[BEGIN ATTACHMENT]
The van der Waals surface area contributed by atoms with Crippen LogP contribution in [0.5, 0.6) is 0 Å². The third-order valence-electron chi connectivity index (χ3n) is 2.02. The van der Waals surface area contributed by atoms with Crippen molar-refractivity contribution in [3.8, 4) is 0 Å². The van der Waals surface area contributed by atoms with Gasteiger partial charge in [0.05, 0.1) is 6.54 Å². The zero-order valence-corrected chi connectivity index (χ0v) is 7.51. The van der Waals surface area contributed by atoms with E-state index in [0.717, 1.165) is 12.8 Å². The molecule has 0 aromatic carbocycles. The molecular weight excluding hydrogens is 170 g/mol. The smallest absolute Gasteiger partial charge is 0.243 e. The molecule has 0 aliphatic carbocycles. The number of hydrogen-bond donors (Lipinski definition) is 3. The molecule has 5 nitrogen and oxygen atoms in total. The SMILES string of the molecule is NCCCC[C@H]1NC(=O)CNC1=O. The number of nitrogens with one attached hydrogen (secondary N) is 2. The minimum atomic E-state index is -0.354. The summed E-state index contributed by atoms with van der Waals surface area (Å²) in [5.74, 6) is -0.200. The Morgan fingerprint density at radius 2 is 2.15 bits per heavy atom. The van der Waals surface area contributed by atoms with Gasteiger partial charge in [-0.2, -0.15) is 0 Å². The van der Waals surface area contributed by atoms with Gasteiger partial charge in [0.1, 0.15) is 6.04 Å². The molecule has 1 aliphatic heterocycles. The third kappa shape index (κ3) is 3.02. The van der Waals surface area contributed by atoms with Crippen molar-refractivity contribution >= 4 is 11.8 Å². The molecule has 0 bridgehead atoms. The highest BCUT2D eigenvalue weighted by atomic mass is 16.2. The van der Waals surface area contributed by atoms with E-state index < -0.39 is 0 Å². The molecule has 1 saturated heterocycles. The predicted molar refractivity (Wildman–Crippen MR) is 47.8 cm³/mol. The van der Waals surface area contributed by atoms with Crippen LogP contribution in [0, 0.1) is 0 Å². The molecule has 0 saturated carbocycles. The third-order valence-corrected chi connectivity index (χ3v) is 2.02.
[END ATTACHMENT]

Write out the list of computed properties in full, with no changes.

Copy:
The van der Waals surface area contributed by atoms with Crippen LogP contribution in [0.5, 0.6) is 0 Å². The third-order valence-electron chi connectivity index (χ3n) is 2.02. The van der Waals surface area contributed by atoms with Crippen molar-refractivity contribution in [3.8, 4) is 0 Å². The van der Waals surface area contributed by atoms with Gasteiger partial charge in [0.05, 0.1) is 6.54 Å². The zero-order valence-corrected chi connectivity index (χ0v) is 7.51. The van der Waals surface area contributed by atoms with E-state index in [0.717, 1.165) is 12.8 Å². The molecule has 0 aromatic carbocycles. The molecular weight excluding hydrogens is 170 g/mol. The smallest absolute Gasteiger partial charge is 0.243 e. The molecule has 0 aliphatic carbocycles. The number of hydrogen-bond donors (Lipinski definition) is 3. The molecule has 5 nitrogen and oxygen atoms in total. The SMILES string of the molecule is NCCCC[C@H]1NC(=O)CNC1=O. The number of nitrogens with one attached hydrogen (secondary N) is 2. The minimum atomic E-state index is -0.354. The summed E-state index contributed by atoms with van der Waals surface area (Å²) in [5.74, 6) is -0.200. The Morgan fingerprint density at radius 2 is 2.15 bits per heavy atom. The van der Waals surface area contributed by atoms with Gasteiger partial charge in [-0.2, -0.15) is 0 Å². The van der Waals surface area contributed by atoms with Gasteiger partial charge in [0.1, 0.15) is 6.04 Å². The molecule has 1 aliphatic heterocycles. The third kappa shape index (κ3) is 3.02. The van der Waals surface area contributed by atoms with Crippen molar-refractivity contribution >= 4 is 11.8 Å². The molecule has 0 bridgehead atoms. The highest BCUT2D eigenvalue weighted by atomic mass is 16.2. The van der Waals surface area contributed by atoms with E-state index < -0.39 is 0 Å². The molecule has 1 saturated heterocycles. The predicted molar refractivity (Wildman–Crippen MR) is 47.8 cm³/mol. The van der Waals surface area contributed by atoms with Crippen LogP contribution in [0, 0.1) is 0 Å². The molecule has 0 saturated carbocycles. The third-order valence-corrected chi connectivity index (χ3v) is 2.02.